Introduction – Why is asset integrity important?
During our first session, we discussed the differences between asset reliability and asset integrity and the importance of this differentiation. Recall that reliability refers to moving assets (rotating or reciprocating assets – assets that have “heartbeats”). Integrity refers to fixed, static assets (typically without moving parts – infrastructure-type assets). In our second discussion, we dove deeper into asset reliability, discussing the best practices an organization should follow to get started with an APM program and avoid the data paralysis trap. During today’s discussion, we will share our points of view about asset integrity and discuss how more modern data gathering and analysis solutions can provide insight about an asset’s health. This is particularly unique as these types of assets do not have “heartbeats.” As we discuss asset integrity, we will also introduce the concepts of asset risk and criticality to help your organization determine the importance of collecting the right data for the right assets.
As described in the first article, asset integrity refers to expected performance of static pieces of infrastructures such as tanks, pipelines, supports, vessels, grating, walkways, light stanchions, etc. These assets must perform their intended function while withstanding the effects of external degradation influencers such as pressure, gravity, erosion, and corrosion. Tanks and pipelines must contain the liquids and pressures within. Walkways on offshore facilities, refineries, or chemical plants, sometimes towering hundreds of feet, must confidently support the weight of humans and equipment. We expect them to retain their physical and mechanical integrity to contain their associated “hazards.” Some of the worst industrial disasters on record were the result of a loss of integrity, leading to a release that escalated into an explosion or physical collapse that led to catalyzed other, unfavorable scenarios.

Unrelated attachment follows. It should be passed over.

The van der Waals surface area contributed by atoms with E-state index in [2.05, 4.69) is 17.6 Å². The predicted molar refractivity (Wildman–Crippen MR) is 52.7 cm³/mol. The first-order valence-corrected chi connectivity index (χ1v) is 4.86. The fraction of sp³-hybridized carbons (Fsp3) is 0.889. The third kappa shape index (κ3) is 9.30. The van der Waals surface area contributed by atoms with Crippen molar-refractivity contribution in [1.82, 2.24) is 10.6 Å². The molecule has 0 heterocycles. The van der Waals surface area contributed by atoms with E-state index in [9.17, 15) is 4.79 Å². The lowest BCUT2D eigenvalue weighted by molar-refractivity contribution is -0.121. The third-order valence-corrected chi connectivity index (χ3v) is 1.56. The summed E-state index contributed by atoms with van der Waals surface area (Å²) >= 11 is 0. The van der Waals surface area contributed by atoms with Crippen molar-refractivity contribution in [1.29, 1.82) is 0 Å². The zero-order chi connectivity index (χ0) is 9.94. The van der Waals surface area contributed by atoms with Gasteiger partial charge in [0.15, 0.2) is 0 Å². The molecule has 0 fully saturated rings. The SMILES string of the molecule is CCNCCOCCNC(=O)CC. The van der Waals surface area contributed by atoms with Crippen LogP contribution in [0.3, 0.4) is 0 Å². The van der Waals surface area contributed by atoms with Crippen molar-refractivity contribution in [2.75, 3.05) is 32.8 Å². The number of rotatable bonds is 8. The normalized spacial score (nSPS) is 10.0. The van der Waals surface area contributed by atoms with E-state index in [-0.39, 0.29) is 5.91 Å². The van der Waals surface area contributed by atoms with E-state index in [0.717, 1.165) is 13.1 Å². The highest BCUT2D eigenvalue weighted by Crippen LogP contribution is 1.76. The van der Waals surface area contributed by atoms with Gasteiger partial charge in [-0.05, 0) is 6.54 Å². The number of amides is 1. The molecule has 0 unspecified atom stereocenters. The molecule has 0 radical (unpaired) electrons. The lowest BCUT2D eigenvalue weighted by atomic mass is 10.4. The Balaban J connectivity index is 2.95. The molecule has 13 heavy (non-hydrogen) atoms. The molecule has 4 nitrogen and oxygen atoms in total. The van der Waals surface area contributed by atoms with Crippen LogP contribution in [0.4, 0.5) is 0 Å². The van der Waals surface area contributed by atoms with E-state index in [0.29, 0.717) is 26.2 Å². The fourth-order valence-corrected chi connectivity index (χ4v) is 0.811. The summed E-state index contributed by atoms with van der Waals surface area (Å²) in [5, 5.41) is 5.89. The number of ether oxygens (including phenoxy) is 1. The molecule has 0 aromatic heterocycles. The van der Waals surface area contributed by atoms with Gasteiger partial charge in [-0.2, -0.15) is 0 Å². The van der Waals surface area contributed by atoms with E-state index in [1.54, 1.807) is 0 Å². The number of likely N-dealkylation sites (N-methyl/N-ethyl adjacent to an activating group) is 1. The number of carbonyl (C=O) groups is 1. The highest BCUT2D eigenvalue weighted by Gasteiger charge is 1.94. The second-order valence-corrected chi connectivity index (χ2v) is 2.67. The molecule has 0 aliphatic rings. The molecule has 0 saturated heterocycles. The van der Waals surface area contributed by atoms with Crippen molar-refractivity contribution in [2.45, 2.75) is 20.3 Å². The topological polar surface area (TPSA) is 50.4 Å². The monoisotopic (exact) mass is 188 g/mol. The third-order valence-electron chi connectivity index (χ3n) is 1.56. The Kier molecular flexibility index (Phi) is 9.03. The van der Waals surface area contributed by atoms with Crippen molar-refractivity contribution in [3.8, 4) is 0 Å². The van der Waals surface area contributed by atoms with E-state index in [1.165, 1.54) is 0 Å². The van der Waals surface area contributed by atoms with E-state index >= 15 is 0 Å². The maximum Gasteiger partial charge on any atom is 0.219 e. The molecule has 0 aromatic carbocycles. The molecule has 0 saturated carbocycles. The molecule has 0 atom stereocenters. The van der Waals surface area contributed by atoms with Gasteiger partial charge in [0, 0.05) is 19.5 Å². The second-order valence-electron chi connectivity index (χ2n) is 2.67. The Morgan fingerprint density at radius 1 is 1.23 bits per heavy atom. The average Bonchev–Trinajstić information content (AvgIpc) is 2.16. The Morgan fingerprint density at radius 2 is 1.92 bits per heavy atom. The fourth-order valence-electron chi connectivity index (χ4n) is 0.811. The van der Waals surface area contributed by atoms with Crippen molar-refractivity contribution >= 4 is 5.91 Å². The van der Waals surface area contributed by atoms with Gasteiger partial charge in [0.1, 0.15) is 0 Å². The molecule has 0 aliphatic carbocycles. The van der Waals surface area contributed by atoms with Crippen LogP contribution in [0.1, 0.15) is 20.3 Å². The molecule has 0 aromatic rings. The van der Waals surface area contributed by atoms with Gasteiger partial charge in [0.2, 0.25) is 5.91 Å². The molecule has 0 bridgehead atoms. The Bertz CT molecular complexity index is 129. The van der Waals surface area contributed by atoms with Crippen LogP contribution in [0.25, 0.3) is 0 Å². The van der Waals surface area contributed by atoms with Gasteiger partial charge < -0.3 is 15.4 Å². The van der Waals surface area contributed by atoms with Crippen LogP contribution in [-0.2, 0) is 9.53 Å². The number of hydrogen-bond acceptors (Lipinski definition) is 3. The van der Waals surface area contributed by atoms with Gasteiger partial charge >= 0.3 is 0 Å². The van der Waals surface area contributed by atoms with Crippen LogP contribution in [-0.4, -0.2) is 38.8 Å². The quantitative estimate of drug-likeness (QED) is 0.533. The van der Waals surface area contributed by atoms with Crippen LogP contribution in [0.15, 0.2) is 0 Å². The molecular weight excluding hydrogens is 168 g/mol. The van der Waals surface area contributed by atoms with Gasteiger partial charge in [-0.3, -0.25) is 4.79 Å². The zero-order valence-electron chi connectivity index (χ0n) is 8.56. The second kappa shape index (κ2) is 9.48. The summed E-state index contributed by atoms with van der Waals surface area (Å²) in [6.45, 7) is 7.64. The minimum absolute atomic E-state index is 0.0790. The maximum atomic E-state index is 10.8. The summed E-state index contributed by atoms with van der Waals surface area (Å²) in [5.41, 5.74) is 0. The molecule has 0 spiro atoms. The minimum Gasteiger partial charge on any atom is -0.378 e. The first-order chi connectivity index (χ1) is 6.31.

Why is asset integrity such an important discipline within any organization that maintains a level of safety and security for its employees or customers? Many of the industrial structures and vessels have gotten older, with many outliving their original design life. With adequate focus on asset integrity, structures can perform their intended function well past their design intentions, but prudence must be taken to ensure they are inspected, and risk of failure mitigated if found. Consider the Golden Gate Bridge, built more than one hundred years ago, still performing its intended function safely but part of a very deliberate asset integrity program, yet other bridges fail, seemingly without the attention to their integrity.
All assets are not created equally
Like the assets within the reliability discipline, there are those integrity-related assets that are more or less important than others. While not suitable for the exact adoption of a reliability-centered maintenance approach for assets in motion, there are other techniques to determine the most critical fixed assets to be included in an integrity program.
The main factor is the need to avoid asset failure. As asset’s criticality is based on the likelihood and consequence of failure. This is also known as risk. Likelihood is a straightforward concept, though at times more difficult to quantify. It can be based on age, use, duty cycles, or the impact of weather conditions. Consequence of failure is simpler to quantify, it is based upon the cost of volumes lost or equipment that is damaged. Consequence must also consider the potential human toll. We suggest evaluating your assets using at least a simple high-medium-low index, though most companies use some form of a risk matrix that has much greater granularity.